Reasons and explanations help a person understand and with understanding can come acceptance. The second reason is for not contacting someone is that we are probably afraid of confrontation. It makes us uncomfortable and anxious. We may have experienced a volatile parent in the past who has ‘set us up’ to fear speaking out or expressing our unhappiness. Another explanation might be that we become ‘wired’ for approval in life therefore disapproval can feel really tough! Avoiding conflict and/or disapproval are strong drivers but to me the issue still feels harsh.

When I think of friendships that have ended in my life I know I could have handled some people better than I did. Sometimes we are quite simply busy, and we miss the point, not realising that we haven’t touched base often enough or remembered something significant. Not as obvious as missing a birthday but perhaps still important to the friend and often it’s therefore about what we are ‘not’ doing as much as what we are! One friend I knew some years ago was a great person, there for me on several occasions, as I like to think I was for her, but then life got busy and we saw each other less. When her life grew particularly difficult she was hurt that I didn’t get in touch enough and when I finally did, it became clear I’d let her down – but she didn’t say that, so I couldn’t change it. When I tried, the apology wasn’t enough, and she didn’t want it. Instead she’s been content to drop the friendship.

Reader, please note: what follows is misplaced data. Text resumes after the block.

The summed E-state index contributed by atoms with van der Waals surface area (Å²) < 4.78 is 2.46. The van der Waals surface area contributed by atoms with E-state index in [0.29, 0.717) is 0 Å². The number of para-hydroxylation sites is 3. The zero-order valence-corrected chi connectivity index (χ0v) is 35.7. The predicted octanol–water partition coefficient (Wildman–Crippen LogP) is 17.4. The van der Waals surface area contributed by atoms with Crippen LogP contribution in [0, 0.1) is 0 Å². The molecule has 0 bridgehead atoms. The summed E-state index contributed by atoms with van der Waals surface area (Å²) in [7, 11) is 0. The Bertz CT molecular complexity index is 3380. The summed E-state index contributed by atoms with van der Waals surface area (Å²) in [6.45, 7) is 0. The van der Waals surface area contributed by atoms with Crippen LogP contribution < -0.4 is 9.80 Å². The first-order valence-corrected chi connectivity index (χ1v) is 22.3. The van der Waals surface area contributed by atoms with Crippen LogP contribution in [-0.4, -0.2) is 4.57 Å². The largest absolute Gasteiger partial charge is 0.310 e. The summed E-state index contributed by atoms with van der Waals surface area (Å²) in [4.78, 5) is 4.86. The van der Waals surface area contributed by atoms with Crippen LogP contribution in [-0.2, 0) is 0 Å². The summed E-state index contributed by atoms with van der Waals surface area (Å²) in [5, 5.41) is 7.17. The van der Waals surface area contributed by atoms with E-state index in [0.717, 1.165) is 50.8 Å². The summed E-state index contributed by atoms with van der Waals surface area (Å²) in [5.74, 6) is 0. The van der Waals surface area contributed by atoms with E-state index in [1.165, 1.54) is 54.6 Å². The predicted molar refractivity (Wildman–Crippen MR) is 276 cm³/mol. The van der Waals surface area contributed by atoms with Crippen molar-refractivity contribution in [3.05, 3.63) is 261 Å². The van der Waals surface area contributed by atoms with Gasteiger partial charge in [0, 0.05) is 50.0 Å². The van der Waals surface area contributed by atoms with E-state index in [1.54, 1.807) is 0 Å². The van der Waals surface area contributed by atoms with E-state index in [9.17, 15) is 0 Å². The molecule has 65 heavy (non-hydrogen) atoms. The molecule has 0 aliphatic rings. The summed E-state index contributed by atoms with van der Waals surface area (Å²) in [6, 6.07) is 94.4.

Similarly, I had a client who was extremely upset that his efforts to apologise to his friend after failing to make a funeral, fell on deaf ears. His friend refused to accept the apology and made the whole experience repeatedly painful. Eventually, my client sought help and when he did he began to realise that whatever he had done it wasn’t worth this torture. He also realised that any amount of effort on his behalf was still going to lead to rejection, so he recognised the whole process was futile. Then he stopped trying. Some of you may read that and think he didn’t make enough effort, but I believe it’s important to know when to give up.

I’ve done both the rejecting and been rejected in the past. When the let downs have become too much you lose heart and drop back, contacting them less or giving excuses when they ask to meet up. Sometimes it is quite simply a brave thing to do to admit that you are unhappy, or that you feel it’s worthwhile explaining yourself. I guess you have to feel there is a point in doing so; that it will benefit you, or that you actually have a wish to renew things should you try. If at the end of the day, you don’t really want the friendship any more I guess that explains why some people pull away and simply stop communicating.

At the heart of it does seem to be the skill of communicating. I have written before about life skills and I think the ability to explain ourselves and cope even when the conversation might be a tough one, is valuable. I’ve noticed that this is difficult for some people to learn, perhaps because they do not see it modelled in their parents or even in their peers. However it comes about, a lack of ability to communicate, results in the same end; the relationship dies and the friendship stops.